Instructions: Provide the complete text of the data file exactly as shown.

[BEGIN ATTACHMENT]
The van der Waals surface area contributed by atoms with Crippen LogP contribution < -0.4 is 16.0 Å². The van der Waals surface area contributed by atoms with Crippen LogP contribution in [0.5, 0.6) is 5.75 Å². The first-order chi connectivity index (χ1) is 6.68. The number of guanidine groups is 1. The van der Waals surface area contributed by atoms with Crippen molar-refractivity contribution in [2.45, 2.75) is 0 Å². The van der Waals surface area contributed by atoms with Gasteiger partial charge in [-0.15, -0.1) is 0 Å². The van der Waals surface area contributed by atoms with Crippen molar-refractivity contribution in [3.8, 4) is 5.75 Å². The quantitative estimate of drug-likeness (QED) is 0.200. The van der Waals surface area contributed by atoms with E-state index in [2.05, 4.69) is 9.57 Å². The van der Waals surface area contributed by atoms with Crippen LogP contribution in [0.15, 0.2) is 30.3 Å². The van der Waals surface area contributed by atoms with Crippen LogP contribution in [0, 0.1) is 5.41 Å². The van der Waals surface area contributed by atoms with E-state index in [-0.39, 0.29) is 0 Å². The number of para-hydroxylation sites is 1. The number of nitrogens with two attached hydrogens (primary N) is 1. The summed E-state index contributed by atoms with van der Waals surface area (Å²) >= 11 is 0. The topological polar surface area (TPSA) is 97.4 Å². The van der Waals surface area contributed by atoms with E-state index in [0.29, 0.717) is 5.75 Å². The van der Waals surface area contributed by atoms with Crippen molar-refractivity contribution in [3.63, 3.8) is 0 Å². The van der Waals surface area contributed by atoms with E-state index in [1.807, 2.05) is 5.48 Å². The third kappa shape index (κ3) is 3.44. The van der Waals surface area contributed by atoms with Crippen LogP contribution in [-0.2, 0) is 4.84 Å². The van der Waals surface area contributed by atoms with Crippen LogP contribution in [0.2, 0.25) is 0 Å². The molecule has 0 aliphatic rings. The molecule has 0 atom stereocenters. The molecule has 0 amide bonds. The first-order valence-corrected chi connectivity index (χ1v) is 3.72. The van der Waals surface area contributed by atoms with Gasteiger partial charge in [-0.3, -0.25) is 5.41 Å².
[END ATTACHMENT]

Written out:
The van der Waals surface area contributed by atoms with Crippen LogP contribution < -0.4 is 16.0 Å². The van der Waals surface area contributed by atoms with Crippen LogP contribution in [0.5, 0.6) is 5.75 Å². The first-order chi connectivity index (χ1) is 6.68. The number of guanidine groups is 1. The van der Waals surface area contributed by atoms with Crippen molar-refractivity contribution in [2.45, 2.75) is 0 Å². The van der Waals surface area contributed by atoms with Gasteiger partial charge in [-0.15, -0.1) is 0 Å². The van der Waals surface area contributed by atoms with Crippen molar-refractivity contribution in [3.8, 4) is 5.75 Å². The quantitative estimate of drug-likeness (QED) is 0.200. The van der Waals surface area contributed by atoms with E-state index in [2.05, 4.69) is 9.57 Å². The van der Waals surface area contributed by atoms with Crippen LogP contribution in [0.15, 0.2) is 30.3 Å². The van der Waals surface area contributed by atoms with Crippen LogP contribution in [0, 0.1) is 5.41 Å². The van der Waals surface area contributed by atoms with E-state index in [-0.39, 0.29) is 0 Å². The number of para-hydroxylation sites is 1. The number of nitrogens with two attached hydrogens (primary N) is 1. The summed E-state index contributed by atoms with van der Waals surface area (Å²) >= 11 is 0. The topological polar surface area (TPSA) is 97.4 Å². The van der Waals surface area contributed by atoms with E-state index in [0.29, 0.717) is 5.75 Å². The van der Waals surface area contributed by atoms with Crippen molar-refractivity contribution in [3.63, 3.8) is 0 Å². The van der Waals surface area contributed by atoms with E-state index in [1.807, 2.05) is 5.48 Å². The third kappa shape index (κ3) is 3.44. The van der Waals surface area contributed by atoms with Crippen LogP contribution in [-0.2, 0) is 4.84 Å². The van der Waals surface area contributed by atoms with Crippen LogP contribution in [0.2, 0.25) is 0 Å². The molecule has 0 aliphatic rings. The molecule has 0 atom stereocenters. The molecule has 0 amide bonds. The first-order valence-corrected chi connectivity index (χ1v) is 3.72. The van der Waals surface area contributed by atoms with Gasteiger partial charge in [-0.3, -0.25) is 5.41 Å².